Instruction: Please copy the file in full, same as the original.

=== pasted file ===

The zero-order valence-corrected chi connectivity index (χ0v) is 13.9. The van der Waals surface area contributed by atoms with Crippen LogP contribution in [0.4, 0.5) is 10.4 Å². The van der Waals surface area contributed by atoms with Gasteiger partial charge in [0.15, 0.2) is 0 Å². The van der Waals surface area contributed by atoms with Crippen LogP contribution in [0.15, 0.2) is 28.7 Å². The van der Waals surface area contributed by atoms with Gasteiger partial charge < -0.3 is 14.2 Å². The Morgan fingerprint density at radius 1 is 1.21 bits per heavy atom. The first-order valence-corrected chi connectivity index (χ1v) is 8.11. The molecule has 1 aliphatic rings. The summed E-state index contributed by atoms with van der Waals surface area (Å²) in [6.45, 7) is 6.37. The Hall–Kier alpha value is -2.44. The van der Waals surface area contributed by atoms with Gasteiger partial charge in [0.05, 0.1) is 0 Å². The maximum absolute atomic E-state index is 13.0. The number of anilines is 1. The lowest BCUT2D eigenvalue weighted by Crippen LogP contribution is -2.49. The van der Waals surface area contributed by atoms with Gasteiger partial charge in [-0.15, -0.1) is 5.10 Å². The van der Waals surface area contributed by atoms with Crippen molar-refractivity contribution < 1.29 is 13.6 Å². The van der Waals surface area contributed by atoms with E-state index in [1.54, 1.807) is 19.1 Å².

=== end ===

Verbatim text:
The zero-order valence-corrected chi connectivity index (χ0v) is 13.9. The van der Waals surface area contributed by atoms with Crippen LogP contribution in [0.4, 0.5) is 10.4 Å². The van der Waals surface area contributed by atoms with Gasteiger partial charge in [0.15, 0.2) is 0 Å². The van der Waals surface area contributed by atoms with Crippen LogP contribution in [0.15, 0.2) is 28.7 Å². The van der Waals surface area contributed by atoms with Gasteiger partial charge < -0.3 is 14.2 Å². The Morgan fingerprint density at radius 1 is 1.21 bits per heavy atom. The first-order valence-corrected chi connectivity index (χ1v) is 8.11. The molecule has 1 aliphatic rings. The summed E-state index contributed by atoms with van der Waals surface area (Å²) in [6.45, 7) is 6.37. The Hall–Kier alpha value is -2.44. The van der Waals surface area contributed by atoms with Gasteiger partial charge in [0.05, 0.1) is 0 Å². The maximum absolute atomic E-state index is 13.0. The number of anilines is 1. The lowest BCUT2D eigenvalue weighted by Crippen LogP contribution is -2.49. The van der Waals surface area contributed by atoms with Gasteiger partial charge in [-0.15, -0.1) is 5.10 Å². The van der Waals surface area contributed by atoms with Crippen molar-refractivity contribution < 1.29 is 13.6 Å². The van der Waals surface area contributed by atoms with E-state index in [1.54, 1.807) is 19.1 Å².